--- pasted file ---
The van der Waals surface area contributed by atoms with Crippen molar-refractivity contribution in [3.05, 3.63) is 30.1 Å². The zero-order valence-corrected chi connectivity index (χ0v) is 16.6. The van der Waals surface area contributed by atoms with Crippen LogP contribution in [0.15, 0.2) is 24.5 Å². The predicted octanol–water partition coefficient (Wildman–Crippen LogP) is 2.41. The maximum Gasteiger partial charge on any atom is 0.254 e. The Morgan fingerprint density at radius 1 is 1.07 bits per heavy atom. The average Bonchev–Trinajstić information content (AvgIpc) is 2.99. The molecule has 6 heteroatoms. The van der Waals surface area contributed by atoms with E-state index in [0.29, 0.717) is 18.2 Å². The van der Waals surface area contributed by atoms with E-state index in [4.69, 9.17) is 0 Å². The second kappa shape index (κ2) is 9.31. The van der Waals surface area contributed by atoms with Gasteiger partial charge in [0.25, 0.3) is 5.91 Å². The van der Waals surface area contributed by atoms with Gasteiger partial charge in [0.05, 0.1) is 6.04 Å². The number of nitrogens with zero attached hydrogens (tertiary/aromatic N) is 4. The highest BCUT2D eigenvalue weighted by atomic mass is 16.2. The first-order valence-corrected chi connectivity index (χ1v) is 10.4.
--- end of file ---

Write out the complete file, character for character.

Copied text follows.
The van der Waals surface area contributed by atoms with Crippen molar-refractivity contribution in [3.05, 3.63) is 30.1 Å². The zero-order valence-corrected chi connectivity index (χ0v) is 16.6. The van der Waals surface area contributed by atoms with Crippen LogP contribution in [0.15, 0.2) is 24.5 Å². The predicted octanol–water partition coefficient (Wildman–Crippen LogP) is 2.41. The maximum Gasteiger partial charge on any atom is 0.254 e. The Morgan fingerprint density at radius 1 is 1.07 bits per heavy atom. The average Bonchev–Trinajstić information content (AvgIpc) is 2.99. The molecule has 6 heteroatoms. The van der Waals surface area contributed by atoms with E-state index in [0.29, 0.717) is 18.2 Å². The van der Waals surface area contributed by atoms with E-state index in [4.69, 9.17) is 0 Å². The second kappa shape index (κ2) is 9.31. The van der Waals surface area contributed by atoms with Gasteiger partial charge in [0.25, 0.3) is 5.91 Å². The van der Waals surface area contributed by atoms with Gasteiger partial charge in [0.05, 0.1) is 6.04 Å². The number of nitrogens with zero attached hydrogens (tertiary/aromatic N) is 4. The highest BCUT2D eigenvalue weighted by atomic mass is 16.2. The first-order valence-corrected chi connectivity index (χ1v) is 10.4.